Whether living it up or drowning their sorrows, the vividly drawn characters in these sparkling pages will leave you shaken and stirred.
A Country of Refuge is a poignant, thought-provoking and timely anthology of writing on asylum seekers from some of Britain and Ireland’s most influential voices.
Compiled and edited by human rights activist and writer Lucy Popescu, this powerful collection of short fiction, memoir, poetry and essays explores what it really means to be a refugee: to flee from conflict, poverty and terror; to have to leave your home and family behind; and to undertake a perilous journey, only to arrive on less than welcoming shores.
These writings are a testament to the strength of the human spirit. The contributors articulate simple truths about migration that will challenge the way we think about and act towards the dispossessed and those forced to seek a safe place to call home.
‘A powerful, and frequently harrowing, collection … I read it with fascination’ – Penelope Lively
‘A beautiful insight into the painful individuality of the refugee’ – Jon Snow
For more than 50 years, Alan Garner has enraptured generations of readers with works like The Weirdstone of Brisingamen, The Owl Service, Red Shift, and The Stone Book Quartet. Described by Philip Pullman as 'the most important British writer of fantasy since Tolkein', Alan Garner has inspired readers and writers alike.
Now, in celebration of his 80th birthday, comes First Light. A collaboration by many of the acclaimed writers, artists, archaeologists and historians he has influenced over the years, this anthology includes original contributions from David Almond, Margaret Atwood, John Burnside, Susan Cooper, Helen Dunmore, Stephen Fry, Neil Gaiman, Elizabeth Garner, Paul Kingsnorth, Katherine Langrish, Helen Macdonald, Robert Macfarlane, Gregory Maguire, Neel Mukherjee, Philip Pullman, Ali Smith, Elizabeth Wein, Michael Wood, and many, many more.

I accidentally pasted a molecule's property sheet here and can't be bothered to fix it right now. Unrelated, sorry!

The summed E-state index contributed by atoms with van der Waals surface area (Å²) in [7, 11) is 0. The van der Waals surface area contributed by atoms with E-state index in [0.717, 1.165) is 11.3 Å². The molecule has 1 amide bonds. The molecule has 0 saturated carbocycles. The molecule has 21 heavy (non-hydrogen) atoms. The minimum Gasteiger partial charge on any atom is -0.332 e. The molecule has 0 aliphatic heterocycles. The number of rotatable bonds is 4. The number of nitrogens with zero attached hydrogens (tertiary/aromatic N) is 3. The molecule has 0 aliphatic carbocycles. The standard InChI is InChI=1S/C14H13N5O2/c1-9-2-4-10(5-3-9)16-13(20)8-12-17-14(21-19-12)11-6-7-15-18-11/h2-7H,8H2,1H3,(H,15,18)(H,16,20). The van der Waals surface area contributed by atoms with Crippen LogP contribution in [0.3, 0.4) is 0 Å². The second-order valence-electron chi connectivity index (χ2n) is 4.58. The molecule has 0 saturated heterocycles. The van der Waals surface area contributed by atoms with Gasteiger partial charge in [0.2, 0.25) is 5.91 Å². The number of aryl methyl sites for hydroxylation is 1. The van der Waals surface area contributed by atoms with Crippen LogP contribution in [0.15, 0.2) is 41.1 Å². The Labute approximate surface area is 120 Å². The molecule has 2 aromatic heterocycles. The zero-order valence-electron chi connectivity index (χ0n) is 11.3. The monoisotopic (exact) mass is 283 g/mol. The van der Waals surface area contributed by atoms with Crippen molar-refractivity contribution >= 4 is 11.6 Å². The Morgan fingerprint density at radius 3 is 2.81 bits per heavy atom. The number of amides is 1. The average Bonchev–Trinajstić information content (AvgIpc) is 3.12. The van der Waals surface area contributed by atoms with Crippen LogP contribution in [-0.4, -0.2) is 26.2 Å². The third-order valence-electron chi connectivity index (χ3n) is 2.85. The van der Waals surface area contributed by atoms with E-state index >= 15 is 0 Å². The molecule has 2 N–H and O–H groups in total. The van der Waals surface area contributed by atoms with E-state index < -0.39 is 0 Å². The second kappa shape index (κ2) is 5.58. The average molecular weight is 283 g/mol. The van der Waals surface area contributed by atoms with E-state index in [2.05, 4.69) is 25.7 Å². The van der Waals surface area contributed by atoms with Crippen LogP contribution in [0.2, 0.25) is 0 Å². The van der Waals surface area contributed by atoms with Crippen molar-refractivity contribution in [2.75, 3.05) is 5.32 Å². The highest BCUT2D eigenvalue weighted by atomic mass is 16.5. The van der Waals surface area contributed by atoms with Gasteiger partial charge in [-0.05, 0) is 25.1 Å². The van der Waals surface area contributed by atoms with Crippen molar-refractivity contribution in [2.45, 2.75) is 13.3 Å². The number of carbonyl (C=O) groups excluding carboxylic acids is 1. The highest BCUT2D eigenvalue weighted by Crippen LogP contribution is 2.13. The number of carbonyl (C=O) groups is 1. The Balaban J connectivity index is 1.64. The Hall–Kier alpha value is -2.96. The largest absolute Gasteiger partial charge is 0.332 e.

Whether a literary essay, a personal response to Alan's work, a memory of the first time they read his work, or a story about the man himself, each piece is a tribute to his remarkable impact.
Edited by the acclaimed literary journalist and novelist, Erica Wagner, First Light is a striking collection that will touch the heart of anyone who grew up reading the works of Alan Garner.
When Toby Little was five years old, he decided to write to someone in every country in the world.
With the help of his mum, Toby started handwriting and posting letters to everyone from research scientists in Antarctica to game-keepers in Chad and even the Pope. Not only did Toby achieve his goal but the world wrote back.
Dear World, How Are You? is a collection of the most fascinating and heart-warming letters he sent and received. It shows that the world is only as big as your imagination and is full of potential friends, waiting to be discovered, no matter where you live.